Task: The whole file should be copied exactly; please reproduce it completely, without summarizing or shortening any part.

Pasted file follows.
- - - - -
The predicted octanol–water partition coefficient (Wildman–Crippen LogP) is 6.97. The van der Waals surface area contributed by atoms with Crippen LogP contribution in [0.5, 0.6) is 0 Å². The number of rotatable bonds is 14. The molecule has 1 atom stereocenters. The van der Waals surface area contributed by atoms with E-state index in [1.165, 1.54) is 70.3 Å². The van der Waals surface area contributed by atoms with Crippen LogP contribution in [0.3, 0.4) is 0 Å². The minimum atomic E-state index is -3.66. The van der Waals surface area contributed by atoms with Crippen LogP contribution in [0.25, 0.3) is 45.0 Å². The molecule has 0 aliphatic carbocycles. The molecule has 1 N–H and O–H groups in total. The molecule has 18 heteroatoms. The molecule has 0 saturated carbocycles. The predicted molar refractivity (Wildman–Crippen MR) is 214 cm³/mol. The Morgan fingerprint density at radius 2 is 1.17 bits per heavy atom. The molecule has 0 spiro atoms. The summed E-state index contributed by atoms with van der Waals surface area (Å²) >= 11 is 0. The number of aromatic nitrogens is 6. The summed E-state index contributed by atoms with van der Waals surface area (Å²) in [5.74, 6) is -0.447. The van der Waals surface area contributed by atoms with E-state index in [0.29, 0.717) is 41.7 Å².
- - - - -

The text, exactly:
The predicted octanol–water partition coefficient (Wildman–Crippen LogP) is 6.97. The van der Waals surface area contributed by atoms with Crippen LogP contribution in [0.5, 0.6) is 0 Å². The number of rotatable bonds is 14. The molecule has 1 atom stereocenters. The van der Waals surface area contributed by atoms with E-state index in [1.165, 1.54) is 70.3 Å². The van der Waals surface area contributed by atoms with Crippen LogP contribution in [0.3, 0.4) is 0 Å². The minimum atomic E-state index is -3.66. The van der Waals surface area contributed by atoms with Crippen LogP contribution in [0.25, 0.3) is 45.0 Å². The molecule has 0 aliphatic carbocycles. The molecule has 1 N–H and O–H groups in total. The molecule has 18 heteroatoms. The molecule has 0 saturated carbocycles. The predicted molar refractivity (Wildman–Crippen MR) is 214 cm³/mol. The Morgan fingerprint density at radius 2 is 1.17 bits per heavy atom. The molecule has 0 spiro atoms. The summed E-state index contributed by atoms with van der Waals surface area (Å²) >= 11 is 0. The number of aromatic nitrogens is 6. The summed E-state index contributed by atoms with van der Waals surface area (Å²) in [5.74, 6) is -0.447. The van der Waals surface area contributed by atoms with E-state index in [0.29, 0.717) is 41.7 Å².